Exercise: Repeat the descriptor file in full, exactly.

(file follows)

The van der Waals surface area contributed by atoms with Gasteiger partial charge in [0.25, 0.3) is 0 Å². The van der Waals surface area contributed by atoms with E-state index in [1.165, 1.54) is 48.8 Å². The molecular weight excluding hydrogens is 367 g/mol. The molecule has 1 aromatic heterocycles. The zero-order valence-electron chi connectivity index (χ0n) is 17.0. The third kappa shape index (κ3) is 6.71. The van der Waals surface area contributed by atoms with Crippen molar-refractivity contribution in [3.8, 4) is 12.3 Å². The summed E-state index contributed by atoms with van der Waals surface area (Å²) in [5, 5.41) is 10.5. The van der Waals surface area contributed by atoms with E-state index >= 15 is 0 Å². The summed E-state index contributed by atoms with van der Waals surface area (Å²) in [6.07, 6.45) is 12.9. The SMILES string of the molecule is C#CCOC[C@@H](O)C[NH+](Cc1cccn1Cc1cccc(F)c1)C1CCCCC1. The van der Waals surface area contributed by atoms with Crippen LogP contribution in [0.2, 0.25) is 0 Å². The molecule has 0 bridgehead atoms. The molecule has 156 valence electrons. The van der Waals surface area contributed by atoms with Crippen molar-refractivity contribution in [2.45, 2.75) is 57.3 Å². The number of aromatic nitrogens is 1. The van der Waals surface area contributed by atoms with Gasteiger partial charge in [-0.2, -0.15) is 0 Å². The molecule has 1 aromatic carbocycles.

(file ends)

The van der Waals surface area contributed by atoms with Gasteiger partial charge in [0.25, 0.3) is 0 Å². The van der Waals surface area contributed by atoms with E-state index in [1.165, 1.54) is 48.8 Å². The molecular weight excluding hydrogens is 367 g/mol. The molecule has 1 aromatic heterocycles. The zero-order valence-electron chi connectivity index (χ0n) is 17.0. The third kappa shape index (κ3) is 6.71. The van der Waals surface area contributed by atoms with Crippen molar-refractivity contribution in [3.8, 4) is 12.3 Å². The summed E-state index contributed by atoms with van der Waals surface area (Å²) in [5, 5.41) is 10.5. The van der Waals surface area contributed by atoms with E-state index >= 15 is 0 Å². The summed E-state index contributed by atoms with van der Waals surface area (Å²) in [6.07, 6.45) is 12.9. The SMILES string of the molecule is C#CCOC[C@@H](O)C[NH+](Cc1cccn1Cc1cccc(F)c1)C1CCCCC1. The van der Waals surface area contributed by atoms with Crippen LogP contribution in [0.2, 0.25) is 0 Å². The molecule has 0 bridgehead atoms. The molecule has 156 valence electrons. The van der Waals surface area contributed by atoms with Crippen molar-refractivity contribution in [2.45, 2.75) is 57.3 Å². The number of aromatic nitrogens is 1. The van der Waals surface area contributed by atoms with Gasteiger partial charge in [-0.2, -0.15) is 0 Å². The molecule has 1 aromatic carbocycles.